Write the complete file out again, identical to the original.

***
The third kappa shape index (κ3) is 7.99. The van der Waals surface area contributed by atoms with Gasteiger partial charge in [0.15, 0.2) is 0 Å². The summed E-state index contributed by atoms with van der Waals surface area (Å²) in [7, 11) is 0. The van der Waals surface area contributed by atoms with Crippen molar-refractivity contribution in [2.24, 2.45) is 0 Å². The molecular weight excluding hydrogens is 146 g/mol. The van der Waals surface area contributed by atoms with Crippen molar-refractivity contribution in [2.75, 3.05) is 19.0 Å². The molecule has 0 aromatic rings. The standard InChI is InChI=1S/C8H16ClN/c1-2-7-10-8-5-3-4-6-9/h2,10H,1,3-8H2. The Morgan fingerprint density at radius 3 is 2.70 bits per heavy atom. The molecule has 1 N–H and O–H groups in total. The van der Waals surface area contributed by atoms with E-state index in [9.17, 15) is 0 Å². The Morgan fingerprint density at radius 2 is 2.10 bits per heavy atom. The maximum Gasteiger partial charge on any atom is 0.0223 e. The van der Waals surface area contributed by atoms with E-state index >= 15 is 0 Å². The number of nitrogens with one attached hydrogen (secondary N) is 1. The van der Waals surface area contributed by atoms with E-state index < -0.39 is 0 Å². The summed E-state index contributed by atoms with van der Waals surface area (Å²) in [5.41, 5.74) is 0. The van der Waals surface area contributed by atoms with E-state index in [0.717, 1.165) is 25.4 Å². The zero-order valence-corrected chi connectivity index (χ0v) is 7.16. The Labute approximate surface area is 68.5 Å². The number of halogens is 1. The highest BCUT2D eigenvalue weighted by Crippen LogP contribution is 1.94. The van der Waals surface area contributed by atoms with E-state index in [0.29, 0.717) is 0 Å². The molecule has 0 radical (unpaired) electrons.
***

The third kappa shape index (κ3) is 7.99. The van der Waals surface area contributed by atoms with Gasteiger partial charge in [0.15, 0.2) is 0 Å². The summed E-state index contributed by atoms with van der Waals surface area (Å²) in [7, 11) is 0. The van der Waals surface area contributed by atoms with Crippen molar-refractivity contribution in [2.24, 2.45) is 0 Å². The molecular weight excluding hydrogens is 146 g/mol. The van der Waals surface area contributed by atoms with Crippen molar-refractivity contribution in [2.75, 3.05) is 19.0 Å². The molecule has 0 aromatic rings. The standard InChI is InChI=1S/C8H16ClN/c1-2-7-10-8-5-3-4-6-9/h2,10H,1,3-8H2. The Morgan fingerprint density at radius 3 is 2.70 bits per heavy atom. The molecule has 1 N–H and O–H groups in total. The van der Waals surface area contributed by atoms with E-state index in [9.17, 15) is 0 Å². The Morgan fingerprint density at radius 2 is 2.10 bits per heavy atom. The maximum Gasteiger partial charge on any atom is 0.0223 e. The van der Waals surface area contributed by atoms with E-state index >= 15 is 0 Å². The number of nitrogens with one attached hydrogen (secondary N) is 1. The van der Waals surface area contributed by atoms with E-state index < -0.39 is 0 Å². The summed E-state index contributed by atoms with van der Waals surface area (Å²) in [5.41, 5.74) is 0. The van der Waals surface area contributed by atoms with E-state index in [0.717, 1.165) is 25.4 Å². The zero-order valence-corrected chi connectivity index (χ0v) is 7.16. The Labute approximate surface area is 68.5 Å². The number of halogens is 1. The highest BCUT2D eigenvalue weighted by Crippen LogP contribution is 1.94. The van der Waals surface area contributed by atoms with E-state index in [0.29, 0.717) is 0 Å². The molecule has 0 radical (unpaired) electrons.